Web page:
I’m going to start with the bad news and end with the hack, so stay with me.
The bad news: researchers out of the University of Chicago and the University of Virginia have demonstrated that we, the average person, have an inflated sense of our attractiveness. In the study, researchers took photographs of participants and then digitally either improved upon or worsened the participant’s attractiveness. Participants saw the photographs and were asked to select the original photograph from the modified photographs. Time and time again, participants selected the one modified to improve their appearance as the “accurate” photograph. Despite our inability to see ourselves clearly, we don’t offer the same generosity to others. Instead, study participants easily identified the unmodified photographs of others as such.
This propensity for self-enhancement holds true for predictions about our behavior as well. We are overly optimistic about our health outcomes, our likelihood to vote, our likelihood to give to charity and our driving ability. If you read this and reflexivity thought, “that’s true for other people, but not me,” you’re typical. Research shows most people think they are above average at accurate self assessment, a statistical impossibility.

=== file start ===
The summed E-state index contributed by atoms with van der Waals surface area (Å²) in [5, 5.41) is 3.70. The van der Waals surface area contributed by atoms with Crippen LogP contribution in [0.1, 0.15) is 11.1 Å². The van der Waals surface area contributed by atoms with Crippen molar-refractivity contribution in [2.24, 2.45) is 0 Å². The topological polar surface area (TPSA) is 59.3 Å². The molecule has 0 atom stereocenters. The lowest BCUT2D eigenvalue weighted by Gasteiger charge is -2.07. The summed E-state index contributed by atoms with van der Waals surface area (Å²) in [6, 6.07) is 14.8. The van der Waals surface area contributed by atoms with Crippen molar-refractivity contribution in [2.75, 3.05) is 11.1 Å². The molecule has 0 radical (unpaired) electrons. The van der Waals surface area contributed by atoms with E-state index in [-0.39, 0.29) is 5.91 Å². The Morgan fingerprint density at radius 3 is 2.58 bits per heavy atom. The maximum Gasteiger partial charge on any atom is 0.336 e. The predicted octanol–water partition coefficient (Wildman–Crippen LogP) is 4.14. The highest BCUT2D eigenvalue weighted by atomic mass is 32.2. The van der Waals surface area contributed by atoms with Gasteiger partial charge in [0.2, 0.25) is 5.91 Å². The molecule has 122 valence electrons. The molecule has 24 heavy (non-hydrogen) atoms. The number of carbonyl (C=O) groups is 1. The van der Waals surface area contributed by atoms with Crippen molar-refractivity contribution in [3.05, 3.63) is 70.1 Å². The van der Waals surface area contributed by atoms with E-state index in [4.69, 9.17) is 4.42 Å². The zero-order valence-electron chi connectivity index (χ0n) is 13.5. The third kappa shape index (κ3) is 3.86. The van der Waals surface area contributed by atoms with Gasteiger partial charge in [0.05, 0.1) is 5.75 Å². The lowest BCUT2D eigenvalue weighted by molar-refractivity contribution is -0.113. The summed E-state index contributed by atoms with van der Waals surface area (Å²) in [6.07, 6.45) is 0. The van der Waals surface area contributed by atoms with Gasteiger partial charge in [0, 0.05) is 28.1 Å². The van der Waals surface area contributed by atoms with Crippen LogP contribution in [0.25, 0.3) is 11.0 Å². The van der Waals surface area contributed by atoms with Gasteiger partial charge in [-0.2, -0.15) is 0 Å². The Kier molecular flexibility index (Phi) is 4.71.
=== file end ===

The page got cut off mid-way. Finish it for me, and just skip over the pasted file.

So what’s the hack?
I promised one but I’ve actually got two.
People are actually extremely good at accurately assessing other people. So asking your partner, “does this dress make my butt look big?” is actually a more useful exercise than we’ve been taught to believe. The trouble, of course, is getting honest feedback.
To that end, I give you Photofeeler. Photofeeler is a data science company with the goal of helping people land jobs and life partners by optimizing their profile pictures.
It’s a simple but clever product: you upload a profile picture and then you wait to see what other people on the site think of it. There are categories for your dating profile pictures, your business headshots, and your social photos. You rate other people, thus building up “karma” and getting your photo rated by others. Or, if you’re in a hurry, you can just purchase credits and skip rating others. I wish you courage and fortitude as you discover how you look to others!
Here’s the second hack: as I explored in an earlier blog post, research suggests a huge disparity in what people think about a professionally photographed person versus, say, that same person in a cell phone photograph. Therefore, you can hack the system by having a beautiful, professional portrait taken.
If you’re in Northern California, it’s time to schedule a portrait session with me. If you’re near Solvang, you need to check out film photographer Tatiana Johnson who took every portrait (of me) in this post.